In June 1962, Trzaskowski moved to the United States with a new composition of The Wreckers: Dąbrowski was replaced by Adam Jędrzejowski, and Karolaka by Michał Urbaniak. The band toured at jazz festivals in Washington, Newport or New Orleans, and in venues such as Village Vanguard in New York. The Wreckers also appeared on the popular television program "Who is in the World" and the group received favourable reviews from The New York Times. As the first Polish jazz artists performing in the US, the band branded itself as "Iron Curtain Jazz". Following the American tour, they changed their name to Andrzej Trzaskowski Quintet.[2]

The Andrzej Trzaskowski Quintet performed at Jamboree 1962, where they presented the song Nihil Novi, later performed at the National Philharmonic with American trumpeter Don Ellis. In 1963–1964, the Quintet gave concerts in Germany, Italy, Switzerland, Yugoslavia, East Germany and Belgium. Composed until 1967 of Ted Curson, a former member of the Charlie Mingus formation, the band toured in Germany under the name Sextet Trzaskowski and recorded the album Seant in 1966, regarded by Jazz Forum as one of the most significant compositions of Polish jazz.[2]

By 1963, Trzaskowski began to move away from bop music towards free jazz. In the three-part composition Synopsis (chamber version 1964, orchestral version 1965), he introduced elements of serialism, polymetry, and controlled aleatorism. In the years 1965–1970, Trzaskowski took part in jazz workshops under the patronage of the Norddeutscher Rundfunk radio station in Hamburg, writing around 20 previously unheard songs for the event. In an interview with the station, he said: "I am a dodecaphonist by conviction (...), I try to adapt this technique to the requirements of the jazz language. I would like my songs and my style of pianist-improviser to be based on the achievements of European avant-garde music, without losing their jazz character. "[2]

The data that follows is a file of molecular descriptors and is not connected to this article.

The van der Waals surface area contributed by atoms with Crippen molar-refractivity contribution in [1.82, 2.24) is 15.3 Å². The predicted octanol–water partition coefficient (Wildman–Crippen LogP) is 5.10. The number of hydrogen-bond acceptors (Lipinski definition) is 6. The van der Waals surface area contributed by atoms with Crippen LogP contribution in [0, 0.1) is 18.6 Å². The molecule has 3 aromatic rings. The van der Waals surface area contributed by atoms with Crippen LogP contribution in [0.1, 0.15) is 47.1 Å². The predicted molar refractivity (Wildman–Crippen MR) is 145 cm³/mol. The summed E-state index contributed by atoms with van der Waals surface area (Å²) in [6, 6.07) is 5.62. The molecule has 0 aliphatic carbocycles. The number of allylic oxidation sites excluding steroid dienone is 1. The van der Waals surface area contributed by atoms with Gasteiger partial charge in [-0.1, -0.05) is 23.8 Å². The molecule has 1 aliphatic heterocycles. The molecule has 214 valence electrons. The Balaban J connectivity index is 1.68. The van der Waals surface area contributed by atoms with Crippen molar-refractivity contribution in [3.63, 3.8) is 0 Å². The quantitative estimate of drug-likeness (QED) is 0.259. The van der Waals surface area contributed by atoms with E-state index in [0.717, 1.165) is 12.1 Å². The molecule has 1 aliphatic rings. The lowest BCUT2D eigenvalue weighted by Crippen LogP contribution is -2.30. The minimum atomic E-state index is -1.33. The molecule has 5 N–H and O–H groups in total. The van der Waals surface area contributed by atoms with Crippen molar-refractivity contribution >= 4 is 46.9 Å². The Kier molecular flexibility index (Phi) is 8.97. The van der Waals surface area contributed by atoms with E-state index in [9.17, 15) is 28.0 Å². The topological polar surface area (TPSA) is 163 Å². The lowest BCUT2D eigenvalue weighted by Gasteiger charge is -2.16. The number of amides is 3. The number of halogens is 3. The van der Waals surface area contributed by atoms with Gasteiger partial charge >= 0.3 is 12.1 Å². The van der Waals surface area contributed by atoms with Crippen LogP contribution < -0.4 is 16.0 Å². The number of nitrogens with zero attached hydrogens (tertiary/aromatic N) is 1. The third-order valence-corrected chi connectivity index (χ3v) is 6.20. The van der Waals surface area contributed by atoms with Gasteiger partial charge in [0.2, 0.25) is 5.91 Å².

Andrzej Trzaskowski's grave at the Powązki Military Cemetery.

Trzaskowski performed again at Jamboree 1965, 1968 and 1970. In 1972 he won the 3rd prize (the 1st and 2nd were not awarded) in the composition competition of the Radio and TV Committee and Polish Composers' Union [pl] for his ballet music Nihil est. In the years 1971–1974 he performed and recorded at the Polskie Radio Jazz Studio, and became in 1975 the head of Polish Radio Symphony Orchestra Studio S-1.[2]

Late life and death[edit]

From 1992, Trzaskowski lectured at the Jazz Department of the State Music School of Warsaw. During the last years of his life, suffering from a terminal illness, he composed almost exclusively for cinema and television.[2] In 1995, he was awarded the Cross of Merit for his artistic career.[4]

Trzaskowski died in Warsaw on 16 September 1998, aged 65. He is buried at the Powązki Military Cemetery.[2]

Personal life[edit]

He was married to Teresa née Arens. She gave birth on 17 January 1972 to the couple's son Rafał Trzaskowski, who has been serving as the mayor of Warsaw since 2018.[5]

Selected recordings[edit]

  • The Wreckers (1960, Muza 0133)
  • Polish Jazz Vol. 4 (1965, Muza 0258)
  • Andrzej Trzaskowski Sextet Featuring Ted Curson "Seant" (1966, Muza 0378)


  1. ^ Poland. Polish Interpress Agency (10): 42. 1968. The composer's genuine jazz temperament is subjected to the rigors of strict intellectual discipline ... It might be added here that Trzaskowski is a musicologist as well and perhaps the best authority on problems of jazz composition.{{cite journal}}: CS1 maint: untitled periodical (link)
  2. ^ a b c d e f g h i j k l m n Chmura, Bogdan (September 2018). "Andrzej Trzaskowski 1933–1998". Jazz Forum (in Polish).{{cite journal}}: CS1 maint: url-status (link)
  3. ^ Czernecka, Gabriela (9 July 2020). "Rafał Trzaskowski ujął internautów zdjęciem z dziećmi!". Viva (in Polish).
  4. ^ "Postanowienie Prezydenta Rzeczypospolitej Polskiej z dnia 27 września 1995 r. o nadaniu odznaczeń". ISAP. 27 September 1995.{{cite web}}: CS1 maint: url-status (link)
  5. ^ Maj, Igor (29 June 2019). "Zmarła matka Rafała Trzaskowskiego Teresa Trzaskowska - Wiadomości". Radio ZET (in Polish).{{cite news}}: CS1 maint: url-status (link)

Further reading[edit]

External links[edit]